large Tennessee fieldstone fireplace.
The far end of the room is a casually arranged dining area, beyond which a kitchen is partially hidden behind an open counter. “We’ve noticed that when people entertain, everyone tends to
socialize in the kitchen,” Jim commented, “but here the open spatial movement between the kitchen and dining areas extends this social hub into the greater portion of the house.”
The great-hall portion of the house is connected to a field- stone terrace on the view side This terrace is partially covered, to provide relief from the midsummer heat, skylights and French doors daily flood the great hall with natural light. The ter- race looks over an extensive lawn dotted with old growth, high canopy trees which provide a picturesque distant view of the down- town Greenville skyline during winter months. Nearby an intimately scaled courtyard connects with the garage, which by virtue of its pass- through design, offers a pleasant outdoor entertainment space.
Jim’s perimeter detailing for the main living and dining areas is lined, floor-to-ceiling, built-in book shelves. The master bedroom features matching baths and wardrobes – his with a shower,
and hers with a tub. Their separate personalized wardrobe closets feature custom drawers and storage tailored specially for each of them. The deliberate consideration of natural light is also displayed here by a horizontal “light shelf” allowing light to transcend into the bedroom from the large eyebrow dormer common to the stairs.
This kind of thoughtful personalization extends to the pair of (home office chambers) as well, where Jim and Leonette have symmetrically placed matching studies located off the great hall. That offers a view toward the terrace and features a secondary view toward each other.
The home’s warm and welcoming character masks a wealth of environmentally responsive and energy-effi- cient features which collectively contributed to the home receiving an Energy Star Qualified Home Award from the U.S. Environmental Protection Agency. This prestigious award is given in recognition of exemplary energy effi- ciency and use of green building materials in construction.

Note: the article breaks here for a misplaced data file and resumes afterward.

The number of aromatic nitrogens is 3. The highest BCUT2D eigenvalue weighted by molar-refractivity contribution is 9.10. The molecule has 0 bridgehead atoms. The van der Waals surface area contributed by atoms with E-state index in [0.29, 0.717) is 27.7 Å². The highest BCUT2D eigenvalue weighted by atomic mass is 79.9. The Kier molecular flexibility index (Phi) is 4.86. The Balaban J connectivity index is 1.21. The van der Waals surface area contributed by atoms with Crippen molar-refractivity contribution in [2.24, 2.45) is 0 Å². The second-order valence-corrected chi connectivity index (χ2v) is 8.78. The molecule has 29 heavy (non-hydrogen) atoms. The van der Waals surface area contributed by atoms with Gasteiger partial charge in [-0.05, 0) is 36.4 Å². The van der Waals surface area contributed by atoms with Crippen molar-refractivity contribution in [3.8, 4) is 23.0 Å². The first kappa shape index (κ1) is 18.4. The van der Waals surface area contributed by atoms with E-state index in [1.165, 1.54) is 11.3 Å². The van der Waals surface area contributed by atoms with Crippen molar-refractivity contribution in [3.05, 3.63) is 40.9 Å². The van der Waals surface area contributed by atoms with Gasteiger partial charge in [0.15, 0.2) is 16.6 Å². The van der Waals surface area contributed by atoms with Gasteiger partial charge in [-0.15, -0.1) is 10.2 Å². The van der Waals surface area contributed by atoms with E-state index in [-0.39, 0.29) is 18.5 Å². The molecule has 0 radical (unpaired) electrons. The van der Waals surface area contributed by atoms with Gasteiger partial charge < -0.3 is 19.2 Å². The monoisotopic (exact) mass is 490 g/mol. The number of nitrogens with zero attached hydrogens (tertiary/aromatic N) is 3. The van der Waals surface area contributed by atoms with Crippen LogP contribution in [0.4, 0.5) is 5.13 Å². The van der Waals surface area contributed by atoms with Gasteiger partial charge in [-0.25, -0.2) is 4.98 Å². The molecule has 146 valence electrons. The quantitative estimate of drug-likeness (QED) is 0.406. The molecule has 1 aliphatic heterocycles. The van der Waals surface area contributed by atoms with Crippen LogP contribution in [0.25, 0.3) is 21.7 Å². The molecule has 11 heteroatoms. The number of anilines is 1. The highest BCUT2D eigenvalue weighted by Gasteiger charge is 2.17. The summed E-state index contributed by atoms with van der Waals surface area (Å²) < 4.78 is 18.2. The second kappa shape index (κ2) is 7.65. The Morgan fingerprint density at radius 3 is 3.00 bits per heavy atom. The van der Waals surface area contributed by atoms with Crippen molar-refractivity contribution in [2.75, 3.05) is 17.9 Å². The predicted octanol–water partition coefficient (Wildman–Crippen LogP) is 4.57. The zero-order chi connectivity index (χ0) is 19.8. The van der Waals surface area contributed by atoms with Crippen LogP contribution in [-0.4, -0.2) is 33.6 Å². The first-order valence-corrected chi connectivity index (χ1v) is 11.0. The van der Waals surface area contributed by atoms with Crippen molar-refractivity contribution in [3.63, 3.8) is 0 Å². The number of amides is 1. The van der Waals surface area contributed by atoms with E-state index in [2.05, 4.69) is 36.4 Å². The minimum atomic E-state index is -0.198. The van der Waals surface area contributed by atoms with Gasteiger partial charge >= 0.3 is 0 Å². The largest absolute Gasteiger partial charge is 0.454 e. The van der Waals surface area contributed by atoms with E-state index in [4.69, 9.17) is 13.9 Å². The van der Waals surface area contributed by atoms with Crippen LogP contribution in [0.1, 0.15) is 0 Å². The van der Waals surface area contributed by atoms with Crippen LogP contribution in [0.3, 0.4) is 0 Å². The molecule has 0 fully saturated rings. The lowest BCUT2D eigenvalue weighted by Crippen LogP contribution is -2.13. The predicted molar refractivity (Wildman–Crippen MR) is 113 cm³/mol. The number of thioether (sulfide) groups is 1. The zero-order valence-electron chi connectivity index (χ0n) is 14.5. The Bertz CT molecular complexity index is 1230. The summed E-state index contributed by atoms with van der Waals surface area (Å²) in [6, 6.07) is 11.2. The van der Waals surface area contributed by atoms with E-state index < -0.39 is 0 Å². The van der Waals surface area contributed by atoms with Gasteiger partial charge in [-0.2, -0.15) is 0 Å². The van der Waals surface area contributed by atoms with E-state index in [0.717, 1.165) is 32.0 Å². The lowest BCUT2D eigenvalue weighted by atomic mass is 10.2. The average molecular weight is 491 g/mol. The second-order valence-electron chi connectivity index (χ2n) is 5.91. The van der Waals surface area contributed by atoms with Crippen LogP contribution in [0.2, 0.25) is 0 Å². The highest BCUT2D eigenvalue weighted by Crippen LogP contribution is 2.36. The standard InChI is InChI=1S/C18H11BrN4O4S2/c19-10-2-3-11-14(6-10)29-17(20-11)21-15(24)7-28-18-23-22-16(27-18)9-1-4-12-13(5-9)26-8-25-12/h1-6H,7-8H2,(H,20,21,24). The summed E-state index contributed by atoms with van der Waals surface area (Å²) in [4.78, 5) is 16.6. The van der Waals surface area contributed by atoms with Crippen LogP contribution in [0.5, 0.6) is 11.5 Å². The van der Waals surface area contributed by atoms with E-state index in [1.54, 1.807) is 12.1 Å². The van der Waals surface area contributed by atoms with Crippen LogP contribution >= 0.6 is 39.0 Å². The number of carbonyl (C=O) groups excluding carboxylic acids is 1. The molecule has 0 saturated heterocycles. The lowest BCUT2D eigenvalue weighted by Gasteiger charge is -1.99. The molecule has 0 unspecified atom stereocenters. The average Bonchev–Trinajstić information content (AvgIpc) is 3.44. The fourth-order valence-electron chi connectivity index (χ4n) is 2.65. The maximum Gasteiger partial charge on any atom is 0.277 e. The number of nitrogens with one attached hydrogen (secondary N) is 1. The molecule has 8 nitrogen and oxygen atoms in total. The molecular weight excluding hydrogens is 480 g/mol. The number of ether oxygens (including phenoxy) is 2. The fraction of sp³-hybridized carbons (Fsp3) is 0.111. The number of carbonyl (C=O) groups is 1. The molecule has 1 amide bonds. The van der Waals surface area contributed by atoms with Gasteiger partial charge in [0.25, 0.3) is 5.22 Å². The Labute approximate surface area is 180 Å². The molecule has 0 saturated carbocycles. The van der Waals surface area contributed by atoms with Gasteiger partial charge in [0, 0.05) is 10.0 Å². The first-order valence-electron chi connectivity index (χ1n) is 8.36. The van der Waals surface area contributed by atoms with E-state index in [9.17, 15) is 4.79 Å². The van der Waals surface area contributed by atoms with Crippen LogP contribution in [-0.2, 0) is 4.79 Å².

While the house benefits from many green building and environmentally savvy features, it is perhaps most usefully appointed with a feature that is not visible in the finished construction. The structure particularly benefits from the extensive incorporation of Icynene insulation used in the exterior walls, floors, and roof systems. This unique foam insulation alone provided the majority of the points necessary to qualify for an Energy Star Home designation. In its installation, water is the only trans- mitting agent for Icynene. It contains no CFC, HCF, HFA, HFC, Capital Formaldehyde or other volatile organ- ic compounds. Icynene seals out dust, pollen and other allergens from the structure; and as an air barrier, Icynene minimizes the potential for condensation and the threat of mold associated with excessive moisture.
Other energy efficient features that Jim selected included Pella windows and doors with low-E type insu- lated glass (which generated an additional significant energy savings). Jim also utilized high efficiency heat pumps to help reduce his dependency of fossil fuel based systems.
In the end, Jim Neal crafted a home that serves as a very personal statement about his convictions on design, lifestyle, aging and the role of responsible build- ing in an age of environmental awakening.